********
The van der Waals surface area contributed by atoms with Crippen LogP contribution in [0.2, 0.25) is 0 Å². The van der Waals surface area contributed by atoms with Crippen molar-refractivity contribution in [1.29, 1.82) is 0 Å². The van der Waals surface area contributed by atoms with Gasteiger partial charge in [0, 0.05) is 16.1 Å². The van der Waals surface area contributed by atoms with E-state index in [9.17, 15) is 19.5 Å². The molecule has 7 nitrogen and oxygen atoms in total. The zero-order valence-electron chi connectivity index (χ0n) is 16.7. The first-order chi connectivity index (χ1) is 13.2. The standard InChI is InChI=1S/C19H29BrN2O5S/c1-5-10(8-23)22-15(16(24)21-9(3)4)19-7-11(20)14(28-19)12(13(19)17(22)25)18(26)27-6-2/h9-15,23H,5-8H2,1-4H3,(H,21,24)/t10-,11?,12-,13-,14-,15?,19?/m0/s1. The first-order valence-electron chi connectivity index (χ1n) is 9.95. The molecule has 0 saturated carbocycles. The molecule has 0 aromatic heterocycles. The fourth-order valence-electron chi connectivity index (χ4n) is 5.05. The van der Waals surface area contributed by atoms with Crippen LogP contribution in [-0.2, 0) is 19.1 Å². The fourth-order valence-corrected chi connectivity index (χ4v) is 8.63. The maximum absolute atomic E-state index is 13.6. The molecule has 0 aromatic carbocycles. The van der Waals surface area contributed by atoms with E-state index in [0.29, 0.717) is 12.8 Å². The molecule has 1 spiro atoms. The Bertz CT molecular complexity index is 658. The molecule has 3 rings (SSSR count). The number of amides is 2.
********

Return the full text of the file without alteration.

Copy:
The van der Waals surface area contributed by atoms with Crippen LogP contribution in [0.2, 0.25) is 0 Å². The van der Waals surface area contributed by atoms with Crippen molar-refractivity contribution in [1.29, 1.82) is 0 Å². The van der Waals surface area contributed by atoms with Gasteiger partial charge in [0, 0.05) is 16.1 Å². The van der Waals surface area contributed by atoms with E-state index in [9.17, 15) is 19.5 Å². The molecule has 7 nitrogen and oxygen atoms in total. The zero-order valence-electron chi connectivity index (χ0n) is 16.7. The first-order chi connectivity index (χ1) is 13.2. The standard InChI is InChI=1S/C19H29BrN2O5S/c1-5-10(8-23)22-15(16(24)21-9(3)4)19-7-11(20)14(28-19)12(13(19)17(22)25)18(26)27-6-2/h9-15,23H,5-8H2,1-4H3,(H,21,24)/t10-,11?,12-,13-,14-,15?,19?/m0/s1. The first-order valence-electron chi connectivity index (χ1n) is 9.95. The molecule has 0 saturated carbocycles. The molecule has 0 aromatic heterocycles. The fourth-order valence-electron chi connectivity index (χ4n) is 5.05. The van der Waals surface area contributed by atoms with Crippen LogP contribution in [-0.2, 0) is 19.1 Å². The fourth-order valence-corrected chi connectivity index (χ4v) is 8.63. The maximum absolute atomic E-state index is 13.6. The molecule has 0 aromatic carbocycles. The van der Waals surface area contributed by atoms with E-state index in [0.29, 0.717) is 12.8 Å². The molecule has 1 spiro atoms. The Bertz CT molecular complexity index is 658. The molecule has 3 rings (SSSR count). The number of amides is 2.